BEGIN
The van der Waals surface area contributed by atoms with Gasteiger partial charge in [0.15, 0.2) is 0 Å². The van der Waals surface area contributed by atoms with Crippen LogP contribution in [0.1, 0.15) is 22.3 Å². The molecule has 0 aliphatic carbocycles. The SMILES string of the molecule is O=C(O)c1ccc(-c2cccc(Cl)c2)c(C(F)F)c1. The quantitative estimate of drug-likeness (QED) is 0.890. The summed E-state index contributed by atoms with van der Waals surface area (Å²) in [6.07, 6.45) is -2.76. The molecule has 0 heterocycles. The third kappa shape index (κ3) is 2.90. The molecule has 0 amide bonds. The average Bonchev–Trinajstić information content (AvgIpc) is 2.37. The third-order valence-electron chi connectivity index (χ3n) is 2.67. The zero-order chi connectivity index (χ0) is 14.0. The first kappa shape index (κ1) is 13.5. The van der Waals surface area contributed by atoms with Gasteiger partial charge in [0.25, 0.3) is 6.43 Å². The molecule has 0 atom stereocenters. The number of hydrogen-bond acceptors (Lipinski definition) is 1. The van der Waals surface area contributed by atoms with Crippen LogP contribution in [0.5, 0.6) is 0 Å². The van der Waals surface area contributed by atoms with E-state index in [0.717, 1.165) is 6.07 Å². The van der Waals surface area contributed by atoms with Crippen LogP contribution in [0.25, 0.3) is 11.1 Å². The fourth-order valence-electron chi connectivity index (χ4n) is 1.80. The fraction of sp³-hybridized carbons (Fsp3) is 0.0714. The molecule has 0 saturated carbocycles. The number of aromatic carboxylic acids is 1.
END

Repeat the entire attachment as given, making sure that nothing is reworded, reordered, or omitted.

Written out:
The van der Waals surface area contributed by atoms with Gasteiger partial charge in [0.15, 0.2) is 0 Å². The van der Waals surface area contributed by atoms with Crippen LogP contribution in [0.1, 0.15) is 22.3 Å². The molecule has 0 aliphatic carbocycles. The SMILES string of the molecule is O=C(O)c1ccc(-c2cccc(Cl)c2)c(C(F)F)c1. The quantitative estimate of drug-likeness (QED) is 0.890. The summed E-state index contributed by atoms with van der Waals surface area (Å²) in [6.07, 6.45) is -2.76. The molecule has 0 heterocycles. The third kappa shape index (κ3) is 2.90. The molecule has 0 amide bonds. The average Bonchev–Trinajstić information content (AvgIpc) is 2.37. The third-order valence-electron chi connectivity index (χ3n) is 2.67. The zero-order chi connectivity index (χ0) is 14.0. The first kappa shape index (κ1) is 13.5. The van der Waals surface area contributed by atoms with Gasteiger partial charge in [0.25, 0.3) is 6.43 Å². The molecule has 0 atom stereocenters. The number of hydrogen-bond acceptors (Lipinski definition) is 1. The van der Waals surface area contributed by atoms with Crippen LogP contribution in [0.5, 0.6) is 0 Å². The van der Waals surface area contributed by atoms with E-state index in [0.717, 1.165) is 6.07 Å². The van der Waals surface area contributed by atoms with Crippen LogP contribution in [0.25, 0.3) is 11.1 Å². The fourth-order valence-electron chi connectivity index (χ4n) is 1.80. The fraction of sp³-hybridized carbons (Fsp3) is 0.0714. The molecule has 0 saturated carbocycles. The number of aromatic carboxylic acids is 1.